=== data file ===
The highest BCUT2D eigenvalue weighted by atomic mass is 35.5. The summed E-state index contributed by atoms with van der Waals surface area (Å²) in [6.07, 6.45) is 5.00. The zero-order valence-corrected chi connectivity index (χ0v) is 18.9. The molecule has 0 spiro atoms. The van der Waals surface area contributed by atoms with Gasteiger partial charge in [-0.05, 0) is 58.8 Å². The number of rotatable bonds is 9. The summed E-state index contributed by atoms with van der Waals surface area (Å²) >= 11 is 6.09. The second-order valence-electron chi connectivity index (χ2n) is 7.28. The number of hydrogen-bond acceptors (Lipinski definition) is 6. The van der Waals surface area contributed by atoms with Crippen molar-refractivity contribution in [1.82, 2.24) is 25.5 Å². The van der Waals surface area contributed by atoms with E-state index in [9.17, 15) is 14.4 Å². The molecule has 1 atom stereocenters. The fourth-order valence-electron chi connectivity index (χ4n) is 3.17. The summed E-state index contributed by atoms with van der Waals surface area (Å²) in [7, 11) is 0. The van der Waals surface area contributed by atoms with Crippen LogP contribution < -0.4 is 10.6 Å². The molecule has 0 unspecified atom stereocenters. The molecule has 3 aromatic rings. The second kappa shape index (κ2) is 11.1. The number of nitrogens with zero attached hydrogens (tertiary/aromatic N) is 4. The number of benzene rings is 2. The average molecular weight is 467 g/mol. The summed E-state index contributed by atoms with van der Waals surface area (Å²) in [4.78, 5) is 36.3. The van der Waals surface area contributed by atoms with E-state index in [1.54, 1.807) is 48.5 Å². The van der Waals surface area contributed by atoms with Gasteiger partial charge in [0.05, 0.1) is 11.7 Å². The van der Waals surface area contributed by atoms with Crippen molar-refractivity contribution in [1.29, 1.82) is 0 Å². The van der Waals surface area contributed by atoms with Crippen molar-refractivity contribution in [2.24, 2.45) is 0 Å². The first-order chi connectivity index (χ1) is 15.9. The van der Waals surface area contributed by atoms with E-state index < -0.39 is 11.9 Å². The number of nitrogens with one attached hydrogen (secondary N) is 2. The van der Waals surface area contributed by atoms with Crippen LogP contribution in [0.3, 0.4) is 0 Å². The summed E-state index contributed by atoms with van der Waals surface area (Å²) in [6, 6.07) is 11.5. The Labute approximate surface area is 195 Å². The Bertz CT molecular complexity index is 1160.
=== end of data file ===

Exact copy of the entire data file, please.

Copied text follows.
The highest BCUT2D eigenvalue weighted by atomic mass is 35.5. The summed E-state index contributed by atoms with van der Waals surface area (Å²) in [6.07, 6.45) is 5.00. The zero-order valence-corrected chi connectivity index (χ0v) is 18.9. The molecule has 0 spiro atoms. The van der Waals surface area contributed by atoms with Gasteiger partial charge in [-0.05, 0) is 58.8 Å². The number of rotatable bonds is 9. The summed E-state index contributed by atoms with van der Waals surface area (Å²) >= 11 is 6.09. The second-order valence-electron chi connectivity index (χ2n) is 7.28. The number of hydrogen-bond acceptors (Lipinski definition) is 6. The van der Waals surface area contributed by atoms with Crippen molar-refractivity contribution in [1.82, 2.24) is 25.5 Å². The van der Waals surface area contributed by atoms with E-state index in [9.17, 15) is 14.4 Å². The molecule has 1 atom stereocenters. The fourth-order valence-electron chi connectivity index (χ4n) is 3.17. The summed E-state index contributed by atoms with van der Waals surface area (Å²) in [7, 11) is 0. The van der Waals surface area contributed by atoms with Crippen LogP contribution < -0.4 is 10.6 Å². The molecule has 0 unspecified atom stereocenters. The molecule has 3 aromatic rings. The second kappa shape index (κ2) is 11.1. The number of nitrogens with zero attached hydrogens (tertiary/aromatic N) is 4. The number of benzene rings is 2. The average molecular weight is 467 g/mol. The summed E-state index contributed by atoms with van der Waals surface area (Å²) in [4.78, 5) is 36.3. The van der Waals surface area contributed by atoms with E-state index in [1.54, 1.807) is 48.5 Å². The van der Waals surface area contributed by atoms with Gasteiger partial charge in [0.05, 0.1) is 11.7 Å². The van der Waals surface area contributed by atoms with Crippen molar-refractivity contribution in [1.29, 1.82) is 0 Å². The van der Waals surface area contributed by atoms with Crippen molar-refractivity contribution in [2.24, 2.45) is 0 Å². The first-order chi connectivity index (χ1) is 15.9. The van der Waals surface area contributed by atoms with E-state index < -0.39 is 11.9 Å². The number of nitrogens with one attached hydrogen (secondary N) is 2. The van der Waals surface area contributed by atoms with Crippen LogP contribution in [0.3, 0.4) is 0 Å². The summed E-state index contributed by atoms with van der Waals surface area (Å²) in [6, 6.07) is 11.5. The Labute approximate surface area is 195 Å². The Bertz CT molecular complexity index is 1160.